Web Accessibility

Web Accessibility:
The Definitive Guide (2024)

Casandra Visser
Hina Ilyas
Last updated: April 2024 10 minutes
Web Accessibility: <br>The Definitive Guide (2024)

Even though a large percentage of the global population is living with disabilities, there are still a number of websites that have accessibility barriers, making it next to impossible for some people to use them. 

Web accessibility is an initiative that benefits people, businesses, and society as a whole, and should be a key consideration for any business that has an online presence. 

This in-depth guide will unpack everything you need to know about web accessibility and how it’s linked to your site.

Part 1

What Is Web Accessibility?

What Is Web Accessibility?

Web accessibility is an initiative that ensures websites can be used by all visitors, including those living with mental impairments and physical limitations. 

Let’s look into detail what is web accessibility and why is it important.

Why Is Web Accessibility Important?

The guidelines and web standards for accessibility outline design principles that can be used to make it possible for all online users to access your content, products, and services.  

Web accessibility is currently enforced by the Web Accessibility Initiative (WIP) of the World Wide Web Consortium (W3C). It’s these organizations that regularly update and publish the Web Content Accessibility Guidelines (WCAG), which we will outline later on. 

A 2023 report by the World Health Organization states that 16% of the global population is living with some form of disability, which includes cognitive, neurological, and physical disabilities.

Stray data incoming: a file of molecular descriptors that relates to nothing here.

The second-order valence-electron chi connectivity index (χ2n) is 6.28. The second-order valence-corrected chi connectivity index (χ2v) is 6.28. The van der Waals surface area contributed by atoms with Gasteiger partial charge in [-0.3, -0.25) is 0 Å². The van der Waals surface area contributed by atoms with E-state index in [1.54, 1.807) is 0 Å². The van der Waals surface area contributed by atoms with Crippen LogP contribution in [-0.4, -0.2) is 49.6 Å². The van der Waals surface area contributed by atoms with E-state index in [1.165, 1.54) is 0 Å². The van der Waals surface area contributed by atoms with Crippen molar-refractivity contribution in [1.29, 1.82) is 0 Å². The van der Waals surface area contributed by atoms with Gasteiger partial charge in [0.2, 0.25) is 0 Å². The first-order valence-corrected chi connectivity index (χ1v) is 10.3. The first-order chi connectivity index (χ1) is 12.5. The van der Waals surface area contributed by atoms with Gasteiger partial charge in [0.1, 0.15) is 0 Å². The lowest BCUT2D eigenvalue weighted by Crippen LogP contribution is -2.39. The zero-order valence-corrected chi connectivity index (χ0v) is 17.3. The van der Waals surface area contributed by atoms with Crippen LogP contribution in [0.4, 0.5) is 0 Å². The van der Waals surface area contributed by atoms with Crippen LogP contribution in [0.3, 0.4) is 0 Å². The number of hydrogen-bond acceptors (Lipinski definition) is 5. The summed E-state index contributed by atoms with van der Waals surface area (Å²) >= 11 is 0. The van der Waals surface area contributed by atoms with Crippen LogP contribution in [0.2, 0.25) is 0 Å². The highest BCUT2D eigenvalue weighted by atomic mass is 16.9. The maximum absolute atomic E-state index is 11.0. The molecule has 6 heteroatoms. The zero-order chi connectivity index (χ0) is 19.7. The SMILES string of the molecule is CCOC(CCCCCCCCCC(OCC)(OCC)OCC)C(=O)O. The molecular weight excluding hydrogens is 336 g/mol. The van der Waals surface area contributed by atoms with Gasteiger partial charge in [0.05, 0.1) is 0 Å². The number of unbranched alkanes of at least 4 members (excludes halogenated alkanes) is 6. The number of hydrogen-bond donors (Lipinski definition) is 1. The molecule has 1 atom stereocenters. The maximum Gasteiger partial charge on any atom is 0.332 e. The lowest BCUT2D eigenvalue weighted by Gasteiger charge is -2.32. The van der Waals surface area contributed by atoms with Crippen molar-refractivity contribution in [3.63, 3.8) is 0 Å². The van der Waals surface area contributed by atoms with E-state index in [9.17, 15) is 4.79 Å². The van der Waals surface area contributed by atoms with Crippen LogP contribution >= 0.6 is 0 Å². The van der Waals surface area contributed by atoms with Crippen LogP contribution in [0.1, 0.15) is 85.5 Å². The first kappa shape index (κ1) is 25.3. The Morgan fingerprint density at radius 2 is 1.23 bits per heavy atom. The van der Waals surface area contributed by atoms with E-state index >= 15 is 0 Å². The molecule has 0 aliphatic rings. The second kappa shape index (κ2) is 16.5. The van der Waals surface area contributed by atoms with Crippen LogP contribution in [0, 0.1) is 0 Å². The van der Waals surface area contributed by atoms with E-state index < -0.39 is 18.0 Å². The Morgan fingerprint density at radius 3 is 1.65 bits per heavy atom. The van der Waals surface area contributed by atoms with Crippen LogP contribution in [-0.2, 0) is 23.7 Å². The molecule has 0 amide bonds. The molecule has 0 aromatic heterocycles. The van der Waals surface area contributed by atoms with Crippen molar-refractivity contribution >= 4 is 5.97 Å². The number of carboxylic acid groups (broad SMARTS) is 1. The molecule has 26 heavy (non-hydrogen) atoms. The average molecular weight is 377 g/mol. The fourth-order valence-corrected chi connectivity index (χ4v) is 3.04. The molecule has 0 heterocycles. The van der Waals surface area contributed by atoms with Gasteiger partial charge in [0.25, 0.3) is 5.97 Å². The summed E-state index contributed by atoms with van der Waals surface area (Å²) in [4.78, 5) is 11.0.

What’s more, disability rates are set to increase as the population ages and the likelihood of chronic health conditions rises. 

Web accessibility is important because it makes the digital arena a more inclusive space for everyone, including the differently-abled community. A sound accessibility strategy also carries business benefits.

Businesses that adopt web accessibility best practices are able to offer their visitors a more memorable and inclusive online experience. And because user experience is at the heart of these best practices, it offers a number of search engine optimization benefits too, making it possible for more of the right people to find your site more often. 

Fortunately, technology has made it that much easier to remove online barriers – more on that later.

Part 2

What are the Accessibility Standards?

What are the Accessibility Standards?

There are currently two versions of WCAG: WCAG 2.0, which was published in 2008, and 2.1, which was published in 2018. All WCAG 2.0 guidelines are included in 2.1, which only has a few extra success additions. 

This means that if your website complies with WCAG 2.1 standards, you will automatically comply with WCAG 2.0 too. 

WCAG forms the basis of most disability legislations across the globe, including the Americans with Disabilities Act (ADA) and the Accessibility for Ontarians with Disabilities Act (AODA). Even the European Standard EN 301 549 references the WCAG. 

Understanding the WCAG Compliance Levels

WCAG is currently made up of three levels of compliance: Level A, AA, and AAA.

This level covers the most basic accessibility requirements for websites and is the minimum level that businesses should aim to achieve. Failure to meet level A requirements means you have a completely inaccessible website.